In a recent study conducted by Keirsey.com’s research division, we found that the greatest factor in happiness can be one’s personality type. 74% of extraverts reported that they are happy, as opposed to only 56% of introverts. And looking at the flip side of the equation, 26% of introverts reported that they are unhappy, while only 14% of extraverts reported unhappiness. When I look at these survey results, there are two possible explanations that come to mind:
First, I would say that those who prefer extraversion are expressive by nature, and tend to say their words aloud (external-talk), and in this way are much more likely to verbalize their thoughts to those around them. Those who prefer introversion on the other hand, are more reserved by nature, and tend to say their words to themselves (self-talk), and in this way are much more likely to hold their thoughts in an internal conversation with themselves. What this means is that ‘the good, the bad, and the ugly’ are either spoken to others, or spoken to oneself. In general, it appears that when individuals have the chance to share ‘the good’ with others, it leads to an increase in happiness, and when individuals are able to share ‘the bad and the ugly’ with others, it decreases the level of unhappiness felt within. Talking aloud to others works in a similar way that “Talk Therapy” does—it allows for people to share their elation and their sorrow—to laugh together in celebration, or to simply ‘get things off their chest.’”
Secondly, According to Dr. Keirsey, Introversion is associated with being ‘attentive’ (in addition to being ‘reserved’). What this means is that those who prefer introversion are more likely to pay closer attention to their unhappiness, while those who prefer extraversion are less inclined to do so. Whether you prefer introversion or extraversion, all of us have our fair share of unhappy circumstances—the difference is in how much we pay attention to our thoughts/feelings. And because those who prefer introversion are much more aware of their unhappiness, the results show up the way they do. In some ways, the phrase, ‘Ignorance is bliss’ is the differentiator here—Those preferring extraversion aren’t inclined to be as aware of their unhappiness (or when they are, they talk about it immediately), whereas those preferring introversion are much more aware of their internal state (and are likely to keep it to themselves—and/or stew in their own juices). Whether you agree or disagree, I am curious to hear your thoughts/feelings on this issue of who’s happier.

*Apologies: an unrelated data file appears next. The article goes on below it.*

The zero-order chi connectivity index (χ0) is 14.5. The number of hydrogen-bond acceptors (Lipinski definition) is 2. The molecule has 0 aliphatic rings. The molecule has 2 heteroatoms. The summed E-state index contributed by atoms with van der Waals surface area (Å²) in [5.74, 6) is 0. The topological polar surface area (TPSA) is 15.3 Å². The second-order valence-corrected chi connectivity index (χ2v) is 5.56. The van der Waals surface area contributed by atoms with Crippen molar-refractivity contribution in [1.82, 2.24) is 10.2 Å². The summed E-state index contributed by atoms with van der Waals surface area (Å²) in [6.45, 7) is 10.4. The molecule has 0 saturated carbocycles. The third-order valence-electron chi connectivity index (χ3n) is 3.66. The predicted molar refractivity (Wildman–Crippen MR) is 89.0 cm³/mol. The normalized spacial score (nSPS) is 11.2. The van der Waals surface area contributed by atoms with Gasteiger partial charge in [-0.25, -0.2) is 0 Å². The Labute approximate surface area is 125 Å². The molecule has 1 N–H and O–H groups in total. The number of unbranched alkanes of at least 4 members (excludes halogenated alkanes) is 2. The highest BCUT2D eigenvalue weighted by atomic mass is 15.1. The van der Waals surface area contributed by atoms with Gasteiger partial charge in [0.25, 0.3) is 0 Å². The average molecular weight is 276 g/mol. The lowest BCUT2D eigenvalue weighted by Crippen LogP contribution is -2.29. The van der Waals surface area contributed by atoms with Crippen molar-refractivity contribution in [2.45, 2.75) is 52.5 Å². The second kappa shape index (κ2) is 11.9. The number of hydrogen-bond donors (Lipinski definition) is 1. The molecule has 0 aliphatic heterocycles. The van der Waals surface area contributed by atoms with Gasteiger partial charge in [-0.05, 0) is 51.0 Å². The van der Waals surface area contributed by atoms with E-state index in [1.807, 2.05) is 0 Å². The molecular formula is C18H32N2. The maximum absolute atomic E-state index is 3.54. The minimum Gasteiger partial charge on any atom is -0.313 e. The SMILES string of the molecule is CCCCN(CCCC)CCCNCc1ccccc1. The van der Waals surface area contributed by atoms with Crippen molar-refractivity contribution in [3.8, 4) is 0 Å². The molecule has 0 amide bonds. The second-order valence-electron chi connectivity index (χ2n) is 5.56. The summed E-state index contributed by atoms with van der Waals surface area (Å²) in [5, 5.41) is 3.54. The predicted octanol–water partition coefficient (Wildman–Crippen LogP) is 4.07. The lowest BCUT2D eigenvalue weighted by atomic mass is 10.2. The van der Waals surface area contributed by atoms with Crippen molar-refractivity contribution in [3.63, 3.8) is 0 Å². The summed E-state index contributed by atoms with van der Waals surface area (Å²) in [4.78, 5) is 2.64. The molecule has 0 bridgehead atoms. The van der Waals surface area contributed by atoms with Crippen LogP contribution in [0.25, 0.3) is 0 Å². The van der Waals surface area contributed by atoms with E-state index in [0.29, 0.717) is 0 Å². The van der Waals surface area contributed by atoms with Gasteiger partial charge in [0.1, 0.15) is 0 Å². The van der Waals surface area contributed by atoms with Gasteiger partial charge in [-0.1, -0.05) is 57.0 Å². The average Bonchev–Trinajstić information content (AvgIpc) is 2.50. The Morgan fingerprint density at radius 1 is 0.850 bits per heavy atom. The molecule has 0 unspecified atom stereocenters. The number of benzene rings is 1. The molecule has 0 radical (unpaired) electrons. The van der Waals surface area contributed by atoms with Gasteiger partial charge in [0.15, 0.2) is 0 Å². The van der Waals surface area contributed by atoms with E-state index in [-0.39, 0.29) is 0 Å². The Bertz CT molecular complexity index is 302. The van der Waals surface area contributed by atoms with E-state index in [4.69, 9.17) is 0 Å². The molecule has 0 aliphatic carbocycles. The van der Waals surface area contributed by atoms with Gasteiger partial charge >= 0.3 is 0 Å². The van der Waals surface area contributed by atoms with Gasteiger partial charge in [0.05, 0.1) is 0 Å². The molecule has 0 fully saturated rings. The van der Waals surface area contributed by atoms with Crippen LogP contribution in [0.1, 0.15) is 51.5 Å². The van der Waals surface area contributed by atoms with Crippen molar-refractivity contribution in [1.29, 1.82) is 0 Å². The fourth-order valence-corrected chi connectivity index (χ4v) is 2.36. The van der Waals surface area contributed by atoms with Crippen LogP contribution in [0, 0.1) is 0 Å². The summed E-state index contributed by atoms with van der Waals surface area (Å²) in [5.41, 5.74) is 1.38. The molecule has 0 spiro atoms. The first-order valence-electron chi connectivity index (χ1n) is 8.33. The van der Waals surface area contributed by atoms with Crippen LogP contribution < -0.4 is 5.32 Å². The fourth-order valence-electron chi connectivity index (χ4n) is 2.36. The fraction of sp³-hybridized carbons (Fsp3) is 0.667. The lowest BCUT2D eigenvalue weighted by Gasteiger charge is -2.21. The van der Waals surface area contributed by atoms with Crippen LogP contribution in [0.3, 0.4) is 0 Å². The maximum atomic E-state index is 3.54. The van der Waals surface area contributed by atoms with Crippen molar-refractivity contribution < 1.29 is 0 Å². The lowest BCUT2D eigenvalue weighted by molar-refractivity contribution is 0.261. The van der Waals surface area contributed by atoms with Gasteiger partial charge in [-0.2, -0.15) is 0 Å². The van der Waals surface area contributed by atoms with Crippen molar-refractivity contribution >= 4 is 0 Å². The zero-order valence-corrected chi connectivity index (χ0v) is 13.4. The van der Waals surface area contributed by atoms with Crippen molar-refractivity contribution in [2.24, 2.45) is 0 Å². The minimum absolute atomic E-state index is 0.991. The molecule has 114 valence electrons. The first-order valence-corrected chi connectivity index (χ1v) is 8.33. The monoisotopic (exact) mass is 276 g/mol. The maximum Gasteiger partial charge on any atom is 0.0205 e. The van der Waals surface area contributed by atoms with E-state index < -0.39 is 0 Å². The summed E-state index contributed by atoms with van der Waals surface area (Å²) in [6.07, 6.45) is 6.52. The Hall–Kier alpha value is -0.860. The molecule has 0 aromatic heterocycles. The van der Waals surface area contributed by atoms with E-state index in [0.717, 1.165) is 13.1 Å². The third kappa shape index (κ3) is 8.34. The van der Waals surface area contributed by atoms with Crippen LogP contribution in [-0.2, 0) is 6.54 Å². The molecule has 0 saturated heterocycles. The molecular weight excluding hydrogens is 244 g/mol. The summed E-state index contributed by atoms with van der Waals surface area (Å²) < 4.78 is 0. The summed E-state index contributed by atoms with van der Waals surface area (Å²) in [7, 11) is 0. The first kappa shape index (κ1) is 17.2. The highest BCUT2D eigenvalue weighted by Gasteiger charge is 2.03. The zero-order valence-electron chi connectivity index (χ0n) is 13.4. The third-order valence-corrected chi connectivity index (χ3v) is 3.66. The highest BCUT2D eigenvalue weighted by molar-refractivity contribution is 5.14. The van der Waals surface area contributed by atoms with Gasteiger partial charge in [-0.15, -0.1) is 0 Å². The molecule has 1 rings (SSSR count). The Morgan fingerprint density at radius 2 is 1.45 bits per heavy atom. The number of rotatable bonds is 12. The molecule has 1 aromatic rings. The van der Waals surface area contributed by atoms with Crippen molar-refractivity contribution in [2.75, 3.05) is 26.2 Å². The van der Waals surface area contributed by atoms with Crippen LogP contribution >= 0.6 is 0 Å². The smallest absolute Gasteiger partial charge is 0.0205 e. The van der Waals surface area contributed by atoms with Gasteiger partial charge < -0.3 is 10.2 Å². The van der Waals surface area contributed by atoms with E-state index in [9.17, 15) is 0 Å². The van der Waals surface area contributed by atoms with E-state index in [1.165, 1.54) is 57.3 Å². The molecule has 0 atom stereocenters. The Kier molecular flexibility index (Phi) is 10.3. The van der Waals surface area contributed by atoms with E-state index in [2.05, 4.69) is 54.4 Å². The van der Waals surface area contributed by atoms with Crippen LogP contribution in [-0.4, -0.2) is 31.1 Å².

Number 137. Was this the key to understanding the Universe? Or was it an impossible Dream?
It was a kind of Dream Team. One was awarded a Nobel Prize in Physics. The other was an internationally famous psychiatrist. They both were interested in Dreams. Other than that, they are an odd pair. So was their relationship.
He had felt like a Dr. Jekyll and Mr Hyde. He didn’t know what to do about it. He was a Rational. He was a scientist, and the leading scientific skeptic: the gadfly of quantum mechanics. He had the ear of Albert Einstein, Niels Bohr, Werner Heisenberg – the supreme Rationals of the day. They put up with his caustic wit for he was good at finding problems with their theories: the Mephistopheles of Physics. Successful professionally, but his private life was a mess. What was he do?
By the day he was about Science, at night he had frequented the bars of the red-light district of Hamburg: he knew his relationships with females was out of control. His Mister Hyde — he hid this from his colleagues – he was embarrassed. He felt he was in crisis. He decided to consult with that famous psychoanalyst, Carl Jung – secretly.
Carl Jung was interested in the “mind.” He viewed himself as an intrepid explorer of psyche. He had adopted Freud’s interest in analyzing dreams, but he had his own unique, and lucrative techniques. Those rich female European ladies of Vienna and Zurich had money to burn and all the time to talk, and maybe other things. “Archetypes” was his word, and the “collective unconscious” was his game. What did all those dreams mean? Symbols, myths, intuition, ESP — what was the truth? The Idealist, Carl Jung was eager explore and analyze The Rational, Wolfgang Pauli’s, dreams.
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